Tough Questions for the “30×30” Conservation Agenda

Red Rock Canyon National Conservation Area, Las Vegas, NV, USA. Photo by Peregrine Photography via Unsplash.


The global conservation community is uniting around a common goal: to protect and conserve 30 percent of the planet by 2030. With 84 heads of state or government pledging their commitment, this “30 × 30” target will likely inform the next decade of international biodiversity policy.

In January 2021, US President Joe Biden joined this effort by promising to protect 30 percent of US lands and waters by 2030 through “conserving and restoring public lands and water, increasing reforestation, increasing carbon sequestration in the agricultural sector, protecting biodiversity, improving access to recreation, and addressing the changing climate.” This action-oriented plan is a promising beginning; however, the US – and other countries with similar ambitions for the 30 × 30 target – must first create a vision for the desired future state of the environment and then strategize how to achieve it in the most optimal way.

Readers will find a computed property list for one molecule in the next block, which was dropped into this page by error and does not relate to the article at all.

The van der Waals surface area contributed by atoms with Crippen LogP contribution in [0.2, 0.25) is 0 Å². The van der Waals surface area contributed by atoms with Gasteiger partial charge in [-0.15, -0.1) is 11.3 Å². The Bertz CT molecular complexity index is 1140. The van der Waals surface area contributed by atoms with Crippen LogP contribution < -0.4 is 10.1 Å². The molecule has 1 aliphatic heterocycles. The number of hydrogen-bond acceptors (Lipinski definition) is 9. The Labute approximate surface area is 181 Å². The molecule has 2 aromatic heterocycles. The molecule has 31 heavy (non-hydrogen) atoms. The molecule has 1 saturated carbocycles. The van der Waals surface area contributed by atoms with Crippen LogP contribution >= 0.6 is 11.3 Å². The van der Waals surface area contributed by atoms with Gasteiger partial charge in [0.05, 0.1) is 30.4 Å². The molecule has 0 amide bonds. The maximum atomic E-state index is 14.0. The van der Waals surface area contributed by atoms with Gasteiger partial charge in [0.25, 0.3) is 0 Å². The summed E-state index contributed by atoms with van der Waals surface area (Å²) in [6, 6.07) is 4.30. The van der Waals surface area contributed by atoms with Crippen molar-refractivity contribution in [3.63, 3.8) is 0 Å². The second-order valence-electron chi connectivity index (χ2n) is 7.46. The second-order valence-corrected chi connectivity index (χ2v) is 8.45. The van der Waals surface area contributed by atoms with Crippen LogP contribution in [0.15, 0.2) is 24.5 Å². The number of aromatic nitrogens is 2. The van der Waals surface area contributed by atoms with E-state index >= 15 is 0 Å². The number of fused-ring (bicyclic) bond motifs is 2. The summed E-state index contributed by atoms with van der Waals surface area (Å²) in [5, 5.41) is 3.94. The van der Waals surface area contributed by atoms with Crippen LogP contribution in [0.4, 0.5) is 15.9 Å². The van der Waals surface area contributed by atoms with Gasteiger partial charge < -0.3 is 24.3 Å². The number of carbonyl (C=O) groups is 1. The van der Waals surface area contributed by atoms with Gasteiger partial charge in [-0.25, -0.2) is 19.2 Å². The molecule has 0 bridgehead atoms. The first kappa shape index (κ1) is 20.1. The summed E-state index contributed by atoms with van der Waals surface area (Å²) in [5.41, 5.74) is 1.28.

A new journal article by Blake Alexander Simmons, Christoph Nolte and Jennifer McGowan, published in the journal of Frontiers in Ecology and the Environment, discusses the importance of determining what objectives matter, what actions will count and who will get to decide what is included in the US 30 x 30 conservation agenda.

This article builds on research first published as a Global Development Policy Center working paper in January 2021.

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